Heart valve surgery has a history dating back more than 60 years and during this time surgical techniques and types of artificial heart valve (known as valve prostheses) have been refined such that with appropriate patient selection, excellent long term outcomes can be reliably achieved. With the ageing of the general population we are seeing an increase in the number of older patients developing valvular heart disease, and if a heart valve becomes narrowed or leaky to the point where it is putting strain on the heart then a new valve, or repair of the existing valve, might be required. Conventional treatment is with open heart surgery, although percutaneous “keyhole” treatments, such as TAVI (transcatheter aortic valve implantation) and the MitraClip have an ever increasing role to play.
There are two broad categories of prosthetic valve, biological (also called tissue or bioprosthetic – as pictured in the image to the right) and mechanical (metal). Patients with a mechanical valve will need to take an oral anticoagulant, such as warfarin, for life to prevent clots forming on the valve which may break off into the circulation and cause a stroke. Bioprosthetic valves are typically made from pig, cow or human donors; they do not have the same tendency to form clots and so warfarin is not generally required. Mechanical valves tend to last longer than bioprosthetic valves, particularly in younger patients, but many other technical factors influence the choice of valve prosthesis; this is an important decision and should be discussed thoroughly with a surgeon so that the pros and cons of each particular prosthesis are fully understood.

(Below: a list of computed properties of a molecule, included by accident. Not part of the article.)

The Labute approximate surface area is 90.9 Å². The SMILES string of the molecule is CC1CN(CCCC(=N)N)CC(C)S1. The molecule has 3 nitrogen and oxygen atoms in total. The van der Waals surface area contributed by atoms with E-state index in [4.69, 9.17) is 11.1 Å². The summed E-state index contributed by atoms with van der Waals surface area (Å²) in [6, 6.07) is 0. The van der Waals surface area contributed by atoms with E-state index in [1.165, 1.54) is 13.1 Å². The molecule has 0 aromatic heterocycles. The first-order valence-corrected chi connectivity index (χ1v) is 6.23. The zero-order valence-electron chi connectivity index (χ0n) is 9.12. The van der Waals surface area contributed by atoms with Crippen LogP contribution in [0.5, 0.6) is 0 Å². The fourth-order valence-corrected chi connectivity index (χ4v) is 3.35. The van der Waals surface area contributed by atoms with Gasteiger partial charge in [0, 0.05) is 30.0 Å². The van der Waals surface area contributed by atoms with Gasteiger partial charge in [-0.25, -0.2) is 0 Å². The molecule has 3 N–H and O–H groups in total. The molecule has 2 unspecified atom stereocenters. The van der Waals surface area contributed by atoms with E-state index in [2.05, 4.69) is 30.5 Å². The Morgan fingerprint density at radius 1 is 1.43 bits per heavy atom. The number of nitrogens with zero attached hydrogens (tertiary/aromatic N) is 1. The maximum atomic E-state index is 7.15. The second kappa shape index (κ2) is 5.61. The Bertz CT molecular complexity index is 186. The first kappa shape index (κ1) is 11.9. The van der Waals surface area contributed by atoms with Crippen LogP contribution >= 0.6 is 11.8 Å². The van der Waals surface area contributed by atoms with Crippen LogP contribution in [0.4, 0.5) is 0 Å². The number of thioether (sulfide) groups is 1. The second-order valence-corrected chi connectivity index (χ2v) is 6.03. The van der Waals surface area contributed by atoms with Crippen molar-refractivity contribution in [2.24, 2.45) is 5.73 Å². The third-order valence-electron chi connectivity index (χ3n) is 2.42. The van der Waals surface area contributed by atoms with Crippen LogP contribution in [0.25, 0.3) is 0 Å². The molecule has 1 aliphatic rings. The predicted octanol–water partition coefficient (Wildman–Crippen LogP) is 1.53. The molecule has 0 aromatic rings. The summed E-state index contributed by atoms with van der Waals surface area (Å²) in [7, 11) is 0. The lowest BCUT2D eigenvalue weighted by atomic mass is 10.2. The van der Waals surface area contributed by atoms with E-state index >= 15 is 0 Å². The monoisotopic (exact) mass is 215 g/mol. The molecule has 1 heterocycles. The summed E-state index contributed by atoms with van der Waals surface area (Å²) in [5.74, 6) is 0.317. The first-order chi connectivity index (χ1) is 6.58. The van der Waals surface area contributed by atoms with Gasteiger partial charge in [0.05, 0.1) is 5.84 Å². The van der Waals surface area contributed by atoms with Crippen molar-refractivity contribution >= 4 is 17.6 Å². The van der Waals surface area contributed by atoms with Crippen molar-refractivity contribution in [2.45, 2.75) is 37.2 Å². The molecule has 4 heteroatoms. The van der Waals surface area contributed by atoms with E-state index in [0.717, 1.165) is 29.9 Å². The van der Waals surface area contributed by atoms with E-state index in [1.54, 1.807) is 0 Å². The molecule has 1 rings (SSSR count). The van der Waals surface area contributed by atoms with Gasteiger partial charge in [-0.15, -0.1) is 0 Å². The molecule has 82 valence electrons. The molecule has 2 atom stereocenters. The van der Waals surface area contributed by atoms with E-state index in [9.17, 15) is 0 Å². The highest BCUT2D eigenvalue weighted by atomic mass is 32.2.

Valve surgery is undertaken in a similar way to bypass surgery and involves a heart-lung bypass machine. Traditionally an incision, known as a median sternotomy, is made vertically through the breast bone, although more recent techniques using minimal access with far smaller incisions are undertaken more and more. The heart is opened to explore the damaged valve, which is then removed and a new valve sewn in its place.
The patient should expect to be in hospital for 7 days after the operation, occasionally longer. Some patients may require a permanent pacemaker in the early days after an operation; more so in cases of aortic stenosis, since the chalky deposits within the valve can extend into the adjacent electrical pathways of the heart and disrupt normal rhythm. To an extent the need for a permanent pacemaker can be predicted pre-operatively and patients will be counselled about their individual risk.
After surgery the patient should expect to be followed up regularly for life by a cardiologist to check on the function of the valve, together with the other heart valves, and to ensure that the most appropriate medication is being used to optimise their health in the long term.
Symptoms - Breathlessness and Fluid
Breathlessness, or dyspnoea, is a common symptom of several medical disorders. Read more
Tests - Echocardiography
Echocardiography is the study of the heart using ultrasound. Similar to a scan of a baby undertaken during pregnancy, an ultrasound probe applied to the chest wall can be used to study the heart. Read more
Conditions - Valve Disease
The four chambers of the heart are separated by one-way valves to ensure efficient forward flow of blood from chamber to chamber and into the main blood vessels, the aorta and pulmonary artery. Read more
Treatments - TAVI
With the ageing of the general population in Western society we are seeing an ever increasing number of older patients, typically in their 70s, 80s or older, with wear and tear of the main heart valve, the aortic valve. Read more
Treatments - MitraClip
The mitral valve is a highly complex structure, comprising two leaflets, which acts like a one-way valve between two chambers, the left atrium and left ventricle. Read more